TeliaSonera: Timing May be 'Wrong' for Eurasia Sale
TeliaSonera boss Johan Dennelind has acknowledged that economic problems in Eurasia could make it hard to complete a sale of networks in the region this year.
The Swedish operator announced plans in September to quit Eurasian markets, where its local subsidiaries face an array of competitive, economic and regulatory challenges. (See TeliaSonera to Quit Eurasia, Focus on Europe.)
Although it has already begun treating Eurasian operations as "discontinued" in its earnings reports, Telia Company today conceded that finding a buyer for these businesses could prove challenging given the circumstances.
"Macro is troublesome in many markets and you could argue the timing is wrong," Dennelind told analysts at a presentation of the operator's fourth-quarter results this morning. "But focusing efforts into the Nordic and Baltic markets is more important. We have to make sure we exit responsibly -- we are not running away and leave the keys on the table."
Following reports late last year, Dennelind confirmed that TeliaSonera is still in discussions with Turkcell Iletisim Hizmetleri A.S. (NYSE: TKC) about a sale of its 58.55% stake in Fintur, a holding company for Eurasian operations, but that other players are also interested. (See Eurobites: Telefónica, Huawei Team on Enterprise Cloud.)
"We've noted the interest from Turkcell and there are other interested parties," said Dennelind. "We'll come back when there is more to say."
Turkcell currently owns the remaining 41.45% stake in Fintur.
In December, TeliaSonera also revealed it had agreed to sell its 60.4% stake in Nepalese operator Ncell to Asian telecom group Axiata in a $1.3 billion deal. (See TeliaSonera Sells Ncell Stake to Axiata.)
Despite the concern about the timing of a Eurasian divestment, investors seemed encouraged by the latest set of earnings, sending TeliaSonera's share price up more than 1% in morning trading in Stockholm.
Revenues from continuing operations rose by 5.9% in the final quarter, to 22.7 billion Swedish kronor ($2.65 billion), compared with the year-earlier period, while EBITDA was up 11.1%, to SEK6.6 billion ($770 million).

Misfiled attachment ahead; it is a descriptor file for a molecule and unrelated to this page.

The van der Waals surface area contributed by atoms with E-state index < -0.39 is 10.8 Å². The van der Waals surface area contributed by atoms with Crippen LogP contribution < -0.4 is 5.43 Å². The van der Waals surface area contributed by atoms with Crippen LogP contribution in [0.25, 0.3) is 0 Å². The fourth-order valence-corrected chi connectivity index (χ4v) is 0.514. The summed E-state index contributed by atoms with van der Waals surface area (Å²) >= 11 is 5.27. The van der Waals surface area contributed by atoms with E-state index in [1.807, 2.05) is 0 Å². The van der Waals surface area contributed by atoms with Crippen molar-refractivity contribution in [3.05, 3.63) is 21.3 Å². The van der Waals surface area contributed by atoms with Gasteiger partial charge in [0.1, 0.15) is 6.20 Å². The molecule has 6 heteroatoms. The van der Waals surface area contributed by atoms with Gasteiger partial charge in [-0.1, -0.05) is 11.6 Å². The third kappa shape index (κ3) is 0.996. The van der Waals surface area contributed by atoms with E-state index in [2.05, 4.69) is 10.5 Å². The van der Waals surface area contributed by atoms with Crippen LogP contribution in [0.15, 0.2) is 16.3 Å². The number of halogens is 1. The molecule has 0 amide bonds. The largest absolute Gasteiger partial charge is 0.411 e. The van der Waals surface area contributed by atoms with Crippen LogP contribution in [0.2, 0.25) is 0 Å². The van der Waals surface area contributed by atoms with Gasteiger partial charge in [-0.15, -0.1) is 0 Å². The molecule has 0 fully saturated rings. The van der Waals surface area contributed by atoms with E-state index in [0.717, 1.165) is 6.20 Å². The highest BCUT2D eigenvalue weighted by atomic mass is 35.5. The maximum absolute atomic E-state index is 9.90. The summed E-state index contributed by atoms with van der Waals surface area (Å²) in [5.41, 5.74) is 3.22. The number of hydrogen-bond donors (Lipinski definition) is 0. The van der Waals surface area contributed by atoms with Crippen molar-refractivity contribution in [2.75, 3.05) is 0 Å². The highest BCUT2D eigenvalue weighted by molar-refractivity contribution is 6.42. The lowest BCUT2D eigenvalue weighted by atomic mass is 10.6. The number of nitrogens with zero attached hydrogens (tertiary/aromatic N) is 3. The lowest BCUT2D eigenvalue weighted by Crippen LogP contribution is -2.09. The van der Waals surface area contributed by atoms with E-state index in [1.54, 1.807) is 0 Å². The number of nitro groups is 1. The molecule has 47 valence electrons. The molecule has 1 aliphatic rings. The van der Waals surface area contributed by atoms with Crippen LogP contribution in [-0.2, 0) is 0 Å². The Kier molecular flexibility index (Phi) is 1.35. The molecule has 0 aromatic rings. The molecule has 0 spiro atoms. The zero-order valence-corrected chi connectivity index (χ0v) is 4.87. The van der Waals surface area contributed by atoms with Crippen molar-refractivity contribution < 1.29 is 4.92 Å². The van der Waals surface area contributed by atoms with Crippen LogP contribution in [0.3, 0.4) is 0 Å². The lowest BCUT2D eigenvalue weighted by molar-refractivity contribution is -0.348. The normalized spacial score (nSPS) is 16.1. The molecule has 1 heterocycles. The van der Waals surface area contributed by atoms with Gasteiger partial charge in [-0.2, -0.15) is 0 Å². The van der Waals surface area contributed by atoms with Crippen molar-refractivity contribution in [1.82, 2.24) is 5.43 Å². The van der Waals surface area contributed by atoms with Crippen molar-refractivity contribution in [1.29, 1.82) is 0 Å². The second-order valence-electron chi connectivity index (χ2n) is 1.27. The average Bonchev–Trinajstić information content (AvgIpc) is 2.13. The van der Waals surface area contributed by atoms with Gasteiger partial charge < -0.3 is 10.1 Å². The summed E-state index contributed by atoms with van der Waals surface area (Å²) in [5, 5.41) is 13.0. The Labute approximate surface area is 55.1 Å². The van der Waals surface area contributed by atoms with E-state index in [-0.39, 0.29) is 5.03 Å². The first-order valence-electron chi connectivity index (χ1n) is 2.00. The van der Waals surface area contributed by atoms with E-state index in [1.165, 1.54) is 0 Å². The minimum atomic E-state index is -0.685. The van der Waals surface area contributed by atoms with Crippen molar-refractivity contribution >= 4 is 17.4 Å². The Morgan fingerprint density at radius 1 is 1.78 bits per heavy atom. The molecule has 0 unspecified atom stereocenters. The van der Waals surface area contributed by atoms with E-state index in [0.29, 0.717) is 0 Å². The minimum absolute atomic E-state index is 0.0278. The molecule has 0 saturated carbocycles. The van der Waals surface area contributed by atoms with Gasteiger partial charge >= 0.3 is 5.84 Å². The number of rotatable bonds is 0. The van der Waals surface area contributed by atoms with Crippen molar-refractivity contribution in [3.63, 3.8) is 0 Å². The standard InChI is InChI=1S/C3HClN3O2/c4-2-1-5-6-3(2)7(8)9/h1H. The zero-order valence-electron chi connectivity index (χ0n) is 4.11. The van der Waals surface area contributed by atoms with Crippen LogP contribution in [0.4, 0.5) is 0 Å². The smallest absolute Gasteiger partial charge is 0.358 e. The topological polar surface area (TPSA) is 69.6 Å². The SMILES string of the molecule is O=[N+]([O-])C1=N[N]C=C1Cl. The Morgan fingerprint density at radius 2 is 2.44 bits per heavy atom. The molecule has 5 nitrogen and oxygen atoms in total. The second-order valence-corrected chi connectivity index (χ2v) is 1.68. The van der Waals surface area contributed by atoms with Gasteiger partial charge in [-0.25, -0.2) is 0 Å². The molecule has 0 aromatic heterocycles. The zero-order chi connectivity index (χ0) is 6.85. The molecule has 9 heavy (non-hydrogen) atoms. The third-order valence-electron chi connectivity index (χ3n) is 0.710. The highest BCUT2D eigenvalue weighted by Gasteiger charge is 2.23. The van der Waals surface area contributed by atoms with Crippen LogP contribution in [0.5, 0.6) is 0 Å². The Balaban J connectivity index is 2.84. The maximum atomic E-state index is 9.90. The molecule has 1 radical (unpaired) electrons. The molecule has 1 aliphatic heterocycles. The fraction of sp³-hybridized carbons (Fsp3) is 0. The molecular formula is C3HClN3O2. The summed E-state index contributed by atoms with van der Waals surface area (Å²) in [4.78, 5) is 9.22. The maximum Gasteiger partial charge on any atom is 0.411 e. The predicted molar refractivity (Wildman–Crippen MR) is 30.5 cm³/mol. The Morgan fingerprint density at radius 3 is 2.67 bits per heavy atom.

But the withdrawal from a joint venture in Denmark with Telenor Group (Nasdaq: TELN), prompted by regulatory opposition to the deal, triggered a non-cash impairment charge of SEK1.9 billion ($220 million). As a result, net income fell from continuing operations by 51.5%, to SEK1.42 billion ($170 million).
Including discontinued operations, TeliaSonera swung to a net loss of about SEK3 billion ($350 million), from a profit of SEK2.9 billion ($340 million) a year earlier, due largely to other writedowns in Uzbekistan.
Commenting specifically on difficulties in Eurasia, Dennelind also said it had been a "terrible year" in Kazakhstan due to a mixture of "really bad macro, currency devaluation and operations not being able to adjust."
TeliaSonera is aiming to maintain EBITDA at the 2015 level of about SEK25.3 billion ($2.95 million) this year, and it says capital expenditure will "peak" in 2016 due to investments in fiber and the digital transformation of its IT systems.
It plans to spend SEK14-15 billion ($1.63-1.75 billion) in total, compared with SEK14.3 billion ($1.67 billion) last year and just SEK12 billion ($1.4 billion) in 2014.
Dennelind told analysts that legacy IT systems were no longer up to the job and that the bulk of TeliaSonera's "digital transformation" would be completed this year, although he expects to have to continue supporting some older PSTN systems "for a few years after 2017." (See TeliaSonera Looks to IT Revamp for New Lease of Life.)
"We are cleaning up the old system and setting the right platforms in place to adapt to new customer behavior, which is more online than ever before," he said. "I don't think this can [all] be done in one year but the main investments will be."
Besides overhauling its IT systems, TeliaSonera is rolling out fiber to homes in Sweden, where it faces strong competition in the broadband market.
Its network now covers about 1.3 million homes and the rollout has led to a rise in service revenues in Sweden thanks to increased customer spending on broadband and TV products, according to the operator.
— Iain Morris, , News Editor, Light Reading